[00:17:53] What is that? So a network leadership challenge is when, in order for me to be successful in my job, I depend on other people and I depend on changing the behavior of other people that I cannot control. Not through hierarchy and probably I can also not bribe them. So what’s left for me as a mechanism of changing behavior? It’s the quality of my relationship. And how do I develop that? Through the quality of my listening. Kind of through the presence, like the quality of myself, of my attention that I can bring into a situation. So this dimension kind of, am I like my fake self or am I my authentic self? Well, people notice. We know that from our families. So how much of my real self, with how much of my real self can I show up in a situation? Can I show up in my work and in my life?


[00:19:09] If you look at the field of leadership, what is it? The last 15 years, most of the things aren’t really new. What are the few things that are really new? One of them is – I would say one of them is emotional intelligence. And the other one is a whole dimension of mindfulness. A whole dimension of you could say authentic leadership. The whole dimension of that as a leader, to be a good leader I have to connect with my real self. It’s not good enough to show up with my fake self. I mean that works when I have a traditional organization, traditional business environment.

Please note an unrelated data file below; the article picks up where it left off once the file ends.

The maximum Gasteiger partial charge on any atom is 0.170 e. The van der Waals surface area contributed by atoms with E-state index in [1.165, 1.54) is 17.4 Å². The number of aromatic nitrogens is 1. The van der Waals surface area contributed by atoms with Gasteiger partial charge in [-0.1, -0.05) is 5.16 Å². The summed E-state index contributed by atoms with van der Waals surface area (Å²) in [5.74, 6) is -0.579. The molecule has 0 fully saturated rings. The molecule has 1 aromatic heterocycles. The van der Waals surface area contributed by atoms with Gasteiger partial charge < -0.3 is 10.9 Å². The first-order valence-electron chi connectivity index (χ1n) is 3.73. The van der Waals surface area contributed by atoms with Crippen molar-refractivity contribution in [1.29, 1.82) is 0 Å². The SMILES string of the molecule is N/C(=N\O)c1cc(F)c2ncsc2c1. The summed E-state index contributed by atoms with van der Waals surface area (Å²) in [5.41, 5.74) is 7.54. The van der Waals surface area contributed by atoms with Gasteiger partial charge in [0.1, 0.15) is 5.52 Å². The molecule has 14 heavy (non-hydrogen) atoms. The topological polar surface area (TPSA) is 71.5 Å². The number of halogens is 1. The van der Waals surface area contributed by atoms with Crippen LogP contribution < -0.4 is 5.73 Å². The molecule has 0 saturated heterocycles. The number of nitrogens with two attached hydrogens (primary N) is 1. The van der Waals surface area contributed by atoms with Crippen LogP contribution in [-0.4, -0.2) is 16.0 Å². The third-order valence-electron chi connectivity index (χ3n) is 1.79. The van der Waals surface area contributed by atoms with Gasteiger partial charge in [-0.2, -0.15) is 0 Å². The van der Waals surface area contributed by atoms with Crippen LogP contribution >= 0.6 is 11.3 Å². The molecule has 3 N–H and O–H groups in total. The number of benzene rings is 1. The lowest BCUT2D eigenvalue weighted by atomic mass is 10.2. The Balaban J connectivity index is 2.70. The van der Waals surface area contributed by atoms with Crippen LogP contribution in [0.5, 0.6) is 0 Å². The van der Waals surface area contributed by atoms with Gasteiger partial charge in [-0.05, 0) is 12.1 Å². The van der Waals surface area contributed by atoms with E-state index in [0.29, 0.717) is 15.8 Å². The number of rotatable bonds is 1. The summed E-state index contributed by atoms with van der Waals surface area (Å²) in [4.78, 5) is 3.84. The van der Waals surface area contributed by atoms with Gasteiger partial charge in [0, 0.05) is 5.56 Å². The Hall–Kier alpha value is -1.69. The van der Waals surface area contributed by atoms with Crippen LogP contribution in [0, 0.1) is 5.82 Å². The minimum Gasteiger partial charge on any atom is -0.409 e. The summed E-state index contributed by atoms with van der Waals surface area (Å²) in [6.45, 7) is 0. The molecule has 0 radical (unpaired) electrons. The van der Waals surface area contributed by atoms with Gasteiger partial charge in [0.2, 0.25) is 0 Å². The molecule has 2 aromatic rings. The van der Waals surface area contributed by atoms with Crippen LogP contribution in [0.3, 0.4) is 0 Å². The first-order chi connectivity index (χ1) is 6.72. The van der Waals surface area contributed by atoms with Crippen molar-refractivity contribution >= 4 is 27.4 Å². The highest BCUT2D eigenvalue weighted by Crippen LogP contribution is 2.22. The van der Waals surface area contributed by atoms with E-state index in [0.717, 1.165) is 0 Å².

[00:19:52] But the new world, all the cares around us, requires us to show up more with our full self. And that’s something that we as leaders, as managers, as changemakers we need support structure for. And what is that support structure? Well, one is kind of having a practice. And another one that we found… many people use and we, including myself, have found makes a huge difference if you have it is basically to have a small circle of friends that you get together with once in a while. Maybe two, three times a year, it may be for a day or something. Or a weekend. And where then as a small group usually it’s not more than five people, it’s a small group that, over dinner or in whatever form, you’re not just socializing and having a good time and exchanging stories but you are really listening to each other’s lives journey and the issues that we each are facing and the evolution and kind of really in the leadership edge that I’m dealing with.